Billy the first male (and gay) Vampire Slayer hits shelves in October!
"Buffy the Vampire Slayer" has been off the airwaves since 2003 but alive in comic book form through publisher Dark Horse since 2007. Writers Jane Espenson and Drew Greenberg will be introducing the fictional universe's first male slayer, a calling which until now has only been held by women. Billy will be introduced this October in Season 9, issue 14: and he's gay.
The Buffyverse (so named by its fans and creators) has never shied away from LGBT storylines. On the TV series, the parallels between witchcraft and female empowerment served as a metaphor for lead character Willow's coming out process. This led to a budding relationship with fellow witch Tara, beloved by fans but controversial to the networks. In the comic book, even the title character herself explores her Sapphic side in a night of experimentation with a fellow female Slayer in Season 8, issue 12. So the addition of Billy, a teenage gay male who earns his Slayer status, is no surprise to fans.
"Batman doesn't have super powers," said Espenson in an exclusive interview with "OUT" magazine. "He wasn't gifted with an exotic foreign birth. So we take the Batman route; Billy is earning the Slayer mantle."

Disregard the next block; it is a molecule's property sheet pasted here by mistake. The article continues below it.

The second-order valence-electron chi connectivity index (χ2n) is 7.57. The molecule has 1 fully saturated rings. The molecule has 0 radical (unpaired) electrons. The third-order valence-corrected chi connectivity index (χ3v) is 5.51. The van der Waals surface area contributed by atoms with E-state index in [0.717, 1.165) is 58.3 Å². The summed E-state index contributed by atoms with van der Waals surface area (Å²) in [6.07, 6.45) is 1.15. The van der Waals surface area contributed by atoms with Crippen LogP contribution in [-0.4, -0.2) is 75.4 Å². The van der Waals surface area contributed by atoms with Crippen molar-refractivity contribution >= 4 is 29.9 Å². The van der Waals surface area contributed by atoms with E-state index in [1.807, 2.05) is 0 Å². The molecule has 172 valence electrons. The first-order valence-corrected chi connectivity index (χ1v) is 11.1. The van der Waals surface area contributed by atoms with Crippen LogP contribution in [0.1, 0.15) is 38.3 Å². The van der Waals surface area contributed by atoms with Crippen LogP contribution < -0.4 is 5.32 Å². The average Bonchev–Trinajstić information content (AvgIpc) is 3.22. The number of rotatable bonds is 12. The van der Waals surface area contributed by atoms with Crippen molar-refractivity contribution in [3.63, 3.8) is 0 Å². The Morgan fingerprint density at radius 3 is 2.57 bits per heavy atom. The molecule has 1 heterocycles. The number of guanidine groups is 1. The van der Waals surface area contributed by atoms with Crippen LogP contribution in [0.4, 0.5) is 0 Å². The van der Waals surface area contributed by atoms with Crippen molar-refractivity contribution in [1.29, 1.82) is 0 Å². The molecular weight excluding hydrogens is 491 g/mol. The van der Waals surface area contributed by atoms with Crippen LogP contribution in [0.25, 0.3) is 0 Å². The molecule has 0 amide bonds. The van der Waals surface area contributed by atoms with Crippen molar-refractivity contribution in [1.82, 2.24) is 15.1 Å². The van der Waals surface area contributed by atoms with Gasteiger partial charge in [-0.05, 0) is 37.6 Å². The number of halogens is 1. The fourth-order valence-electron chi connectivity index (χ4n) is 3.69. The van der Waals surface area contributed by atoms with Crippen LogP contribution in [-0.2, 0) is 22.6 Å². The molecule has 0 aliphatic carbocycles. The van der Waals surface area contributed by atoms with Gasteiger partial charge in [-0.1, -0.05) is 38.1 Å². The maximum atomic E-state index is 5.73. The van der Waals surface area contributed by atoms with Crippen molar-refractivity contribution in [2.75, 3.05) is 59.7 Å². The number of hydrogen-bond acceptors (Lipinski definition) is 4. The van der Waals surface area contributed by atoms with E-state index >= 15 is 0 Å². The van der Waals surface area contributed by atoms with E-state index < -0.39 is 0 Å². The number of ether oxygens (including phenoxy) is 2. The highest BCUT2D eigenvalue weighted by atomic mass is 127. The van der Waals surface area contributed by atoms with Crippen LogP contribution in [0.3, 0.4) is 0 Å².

"He may not have the actual powers of the Slayers, but he's determined to be his own kind of hero," said Greenberg in the same interview. "In the process, I think he hopes to follow the lead of all the strong, powerful Slayers who came before him and live up to the standard they set."
As writers together on the "Buffy" TV-series, Espenson and Greenberg tried to find opportunities to add gay characters early on in their tenure together. It was from Espenson's work as co-writer and co-creator of the hit LGBT sitcom "Husbands" that Espenson drew inspiration for Billy.
"[There's] a line in Season 1 of "Husbands", that Brad [Bell] wrote, that really struck me, about how [the character] Cheeks has an 'exotic femininity' that's equated with weakness," elaborated Espenson. "I thought, ‘Gee, all the work we've done with Buffy is about being female, and how that doesn't mean that you are lesser.' It suddenly struck me: If being feminine doesn't mean that you're lesser, then liking guys also doesn't mean you're lesser. For very good reason, we've focused on the female empowerment part of "Buffy", but I wondered, ‘Did we leave something out?' What if someone in high school is looking up to Buffy as a role model, and we're saying: You can't be a Slayer."
Long known for its life metaphors such as "high school is hell," the introduction of Billy will stand as an inspiration for LGBT high school students facing bullies as Billy finds the strength to defeat vampires. Greenberg comments that Billy stops allowing others to define him, but instead defines himself in his mission to stand against evil.
Danny Bernardo is GoPride's official geekologist and creator of BOYSTOWN the Series